Aid under fire: Development projects and civil conflict

Benjamin Crost, Joseph Felter, Patrick Johnston

Research output: Contribution to journalReview articlepeer-review

Abstract

We estimate the causal effect of a large development program on conflict in the Philippines through a regression discontinuity design that exploits an arbitrary poverty threshold used to assign eligibility for the program. We find that barely eligible municipalities experienced a large increase in conflict casualties compared to barely ineligible ones. This increase is mostly due to insurgent-initiated incidents in the early stages of program preparation. Our results are consistent with the hypothesis that insurgents try to sabotage the program because its success would weaken their support in the population. (JEL D74, F35, I32, I38, O15, O17, O18, O19).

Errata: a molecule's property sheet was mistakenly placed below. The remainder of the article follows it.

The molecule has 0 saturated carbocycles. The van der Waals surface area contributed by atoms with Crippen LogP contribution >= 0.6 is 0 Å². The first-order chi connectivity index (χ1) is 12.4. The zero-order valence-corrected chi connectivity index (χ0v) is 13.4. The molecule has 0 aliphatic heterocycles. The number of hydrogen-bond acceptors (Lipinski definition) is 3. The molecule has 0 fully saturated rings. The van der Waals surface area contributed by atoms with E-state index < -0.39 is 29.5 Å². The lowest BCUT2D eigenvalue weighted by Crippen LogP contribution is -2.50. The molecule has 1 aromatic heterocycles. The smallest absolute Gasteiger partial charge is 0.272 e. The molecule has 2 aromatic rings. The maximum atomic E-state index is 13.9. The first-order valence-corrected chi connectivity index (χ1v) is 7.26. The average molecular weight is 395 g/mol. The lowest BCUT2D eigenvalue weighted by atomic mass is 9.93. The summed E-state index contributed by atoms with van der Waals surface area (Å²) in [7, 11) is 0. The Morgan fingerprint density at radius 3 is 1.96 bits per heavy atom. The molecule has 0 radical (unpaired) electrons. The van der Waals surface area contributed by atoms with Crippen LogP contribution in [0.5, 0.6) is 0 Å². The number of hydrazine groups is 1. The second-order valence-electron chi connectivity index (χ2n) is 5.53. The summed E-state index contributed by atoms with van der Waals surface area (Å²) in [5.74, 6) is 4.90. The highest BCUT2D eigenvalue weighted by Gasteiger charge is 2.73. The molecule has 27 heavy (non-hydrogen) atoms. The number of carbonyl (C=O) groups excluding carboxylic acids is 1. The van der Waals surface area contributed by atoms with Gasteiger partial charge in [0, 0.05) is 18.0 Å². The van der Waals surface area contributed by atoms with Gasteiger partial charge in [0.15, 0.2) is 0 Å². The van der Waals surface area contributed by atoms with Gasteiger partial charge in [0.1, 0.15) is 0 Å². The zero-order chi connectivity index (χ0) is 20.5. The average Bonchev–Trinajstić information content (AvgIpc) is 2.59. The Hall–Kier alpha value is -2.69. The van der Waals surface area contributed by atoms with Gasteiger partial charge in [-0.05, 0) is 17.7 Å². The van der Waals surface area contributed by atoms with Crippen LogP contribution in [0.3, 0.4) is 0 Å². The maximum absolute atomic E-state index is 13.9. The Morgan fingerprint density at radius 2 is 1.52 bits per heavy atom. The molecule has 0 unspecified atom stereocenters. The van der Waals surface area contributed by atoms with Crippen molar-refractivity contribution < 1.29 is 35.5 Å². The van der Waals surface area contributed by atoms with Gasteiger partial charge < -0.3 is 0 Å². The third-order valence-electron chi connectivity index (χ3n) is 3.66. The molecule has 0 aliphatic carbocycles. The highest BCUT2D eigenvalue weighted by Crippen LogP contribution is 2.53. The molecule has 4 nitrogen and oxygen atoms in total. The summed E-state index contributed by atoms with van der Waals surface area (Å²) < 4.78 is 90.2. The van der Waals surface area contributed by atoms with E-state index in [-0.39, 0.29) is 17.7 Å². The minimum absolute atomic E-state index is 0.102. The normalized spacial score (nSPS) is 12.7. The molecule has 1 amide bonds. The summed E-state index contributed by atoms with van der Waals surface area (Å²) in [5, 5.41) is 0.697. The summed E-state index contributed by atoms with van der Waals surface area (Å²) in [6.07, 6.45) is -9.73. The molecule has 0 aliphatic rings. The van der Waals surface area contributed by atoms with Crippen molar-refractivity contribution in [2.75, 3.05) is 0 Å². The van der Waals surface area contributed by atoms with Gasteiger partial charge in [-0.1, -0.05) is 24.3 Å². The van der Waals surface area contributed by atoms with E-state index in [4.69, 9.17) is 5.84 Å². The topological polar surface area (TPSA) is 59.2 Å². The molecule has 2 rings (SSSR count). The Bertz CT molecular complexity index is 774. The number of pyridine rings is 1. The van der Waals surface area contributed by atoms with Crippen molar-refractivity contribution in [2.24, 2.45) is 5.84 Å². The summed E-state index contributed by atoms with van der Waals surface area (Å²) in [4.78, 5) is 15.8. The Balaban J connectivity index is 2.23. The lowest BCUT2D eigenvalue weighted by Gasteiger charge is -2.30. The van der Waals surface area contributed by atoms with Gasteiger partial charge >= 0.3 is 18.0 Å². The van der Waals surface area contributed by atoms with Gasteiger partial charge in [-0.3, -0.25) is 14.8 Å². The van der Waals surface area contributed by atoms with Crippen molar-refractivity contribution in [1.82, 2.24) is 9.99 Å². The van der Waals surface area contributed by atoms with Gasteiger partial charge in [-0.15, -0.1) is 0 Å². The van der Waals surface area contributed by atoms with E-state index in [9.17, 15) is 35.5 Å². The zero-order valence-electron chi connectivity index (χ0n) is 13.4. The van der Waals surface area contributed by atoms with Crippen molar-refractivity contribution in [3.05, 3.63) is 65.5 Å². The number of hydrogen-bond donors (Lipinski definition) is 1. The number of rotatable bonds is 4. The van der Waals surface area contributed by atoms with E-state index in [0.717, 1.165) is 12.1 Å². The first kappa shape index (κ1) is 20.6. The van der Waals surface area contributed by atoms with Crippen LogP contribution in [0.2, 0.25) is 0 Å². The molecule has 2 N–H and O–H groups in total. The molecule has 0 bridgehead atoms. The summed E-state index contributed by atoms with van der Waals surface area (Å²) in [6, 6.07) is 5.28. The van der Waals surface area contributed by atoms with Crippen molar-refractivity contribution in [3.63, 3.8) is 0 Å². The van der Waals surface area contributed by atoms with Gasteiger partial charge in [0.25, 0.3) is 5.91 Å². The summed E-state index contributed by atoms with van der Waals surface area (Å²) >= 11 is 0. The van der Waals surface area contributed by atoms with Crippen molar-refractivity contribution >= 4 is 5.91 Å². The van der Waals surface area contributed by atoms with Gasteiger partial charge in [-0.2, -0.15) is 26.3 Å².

Original languageEnglish (US)
Pages (from-to)1833-1856
Number of pages24
JournalAmerican Economic Review
Volume104
Issue number6
DOIs
StatePublished - Jun 2014
Externally publishedYes

ASJC Scopus subject areas

  • Economics and Econometrics

Fingerprint Dive into the research topics of 'Aid under fire: Development projects and civil conflict'. Together they form a unique fingerprint.

Cite this